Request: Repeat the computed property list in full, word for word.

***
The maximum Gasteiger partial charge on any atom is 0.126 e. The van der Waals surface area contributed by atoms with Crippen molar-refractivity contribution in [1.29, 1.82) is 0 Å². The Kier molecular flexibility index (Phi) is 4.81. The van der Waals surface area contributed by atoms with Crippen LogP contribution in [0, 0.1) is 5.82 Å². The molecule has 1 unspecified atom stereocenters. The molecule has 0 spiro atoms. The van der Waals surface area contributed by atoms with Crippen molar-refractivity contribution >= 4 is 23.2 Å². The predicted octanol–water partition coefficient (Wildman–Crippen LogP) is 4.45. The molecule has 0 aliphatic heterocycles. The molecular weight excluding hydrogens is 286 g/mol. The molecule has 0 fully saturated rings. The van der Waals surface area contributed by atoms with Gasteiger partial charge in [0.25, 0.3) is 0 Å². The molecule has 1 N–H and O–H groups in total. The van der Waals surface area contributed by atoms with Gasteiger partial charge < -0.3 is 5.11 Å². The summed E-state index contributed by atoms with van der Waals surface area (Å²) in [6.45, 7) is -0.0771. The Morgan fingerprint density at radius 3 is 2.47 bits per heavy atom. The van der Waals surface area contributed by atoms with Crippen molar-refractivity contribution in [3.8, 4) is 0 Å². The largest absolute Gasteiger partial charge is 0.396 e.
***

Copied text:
The maximum Gasteiger partial charge on any atom is 0.126 e. The van der Waals surface area contributed by atoms with Crippen molar-refractivity contribution in [1.29, 1.82) is 0 Å². The Kier molecular flexibility index (Phi) is 4.81. The van der Waals surface area contributed by atoms with Crippen LogP contribution in [0, 0.1) is 5.82 Å². The molecule has 1 unspecified atom stereocenters. The molecule has 0 spiro atoms. The van der Waals surface area contributed by atoms with Crippen molar-refractivity contribution >= 4 is 23.2 Å². The predicted octanol–water partition coefficient (Wildman–Crippen LogP) is 4.45. The molecule has 0 aliphatic heterocycles. The molecular weight excluding hydrogens is 286 g/mol. The molecule has 0 fully saturated rings. The van der Waals surface area contributed by atoms with Gasteiger partial charge in [0.25, 0.3) is 0 Å². The molecule has 1 N–H and O–H groups in total. The van der Waals surface area contributed by atoms with Gasteiger partial charge < -0.3 is 5.11 Å². The summed E-state index contributed by atoms with van der Waals surface area (Å²) in [6.45, 7) is -0.0771. The Morgan fingerprint density at radius 3 is 2.47 bits per heavy atom. The van der Waals surface area contributed by atoms with Crippen molar-refractivity contribution in [3.8, 4) is 0 Å². The largest absolute Gasteiger partial charge is 0.396 e.